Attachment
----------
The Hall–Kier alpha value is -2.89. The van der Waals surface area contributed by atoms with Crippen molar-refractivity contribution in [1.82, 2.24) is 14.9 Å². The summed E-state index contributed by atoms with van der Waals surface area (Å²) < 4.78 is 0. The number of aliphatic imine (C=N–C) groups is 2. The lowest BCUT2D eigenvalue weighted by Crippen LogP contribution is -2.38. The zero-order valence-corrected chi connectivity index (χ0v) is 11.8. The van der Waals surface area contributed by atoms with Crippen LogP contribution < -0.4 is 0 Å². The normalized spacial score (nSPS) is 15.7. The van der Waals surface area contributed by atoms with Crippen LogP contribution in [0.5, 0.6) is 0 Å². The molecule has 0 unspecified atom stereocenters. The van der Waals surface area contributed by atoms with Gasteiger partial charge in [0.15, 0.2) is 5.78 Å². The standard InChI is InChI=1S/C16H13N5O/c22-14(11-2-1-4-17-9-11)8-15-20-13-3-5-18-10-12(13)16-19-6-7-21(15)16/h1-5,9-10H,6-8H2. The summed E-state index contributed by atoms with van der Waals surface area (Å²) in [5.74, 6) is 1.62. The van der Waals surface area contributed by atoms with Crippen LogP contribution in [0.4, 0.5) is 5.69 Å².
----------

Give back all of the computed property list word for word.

The Hall–Kier alpha value is -2.89. The van der Waals surface area contributed by atoms with Crippen molar-refractivity contribution in [1.82, 2.24) is 14.9 Å². The summed E-state index contributed by atoms with van der Waals surface area (Å²) < 4.78 is 0. The number of aliphatic imine (C=N–C) groups is 2. The lowest BCUT2D eigenvalue weighted by Crippen LogP contribution is -2.38. The zero-order valence-corrected chi connectivity index (χ0v) is 11.8. The van der Waals surface area contributed by atoms with Crippen LogP contribution < -0.4 is 0 Å². The normalized spacial score (nSPS) is 15.7. The van der Waals surface area contributed by atoms with Crippen LogP contribution in [0.5, 0.6) is 0 Å². The molecule has 0 unspecified atom stereocenters. The van der Waals surface area contributed by atoms with Gasteiger partial charge in [0.15, 0.2) is 5.78 Å². The standard InChI is InChI=1S/C16H13N5O/c22-14(11-2-1-4-17-9-11)8-15-20-13-3-5-18-10-12(13)16-19-6-7-21(15)16/h1-5,9-10H,6-8H2. The summed E-state index contributed by atoms with van der Waals surface area (Å²) in [5.74, 6) is 1.62. The van der Waals surface area contributed by atoms with Crippen LogP contribution in [0.4, 0.5) is 5.69 Å².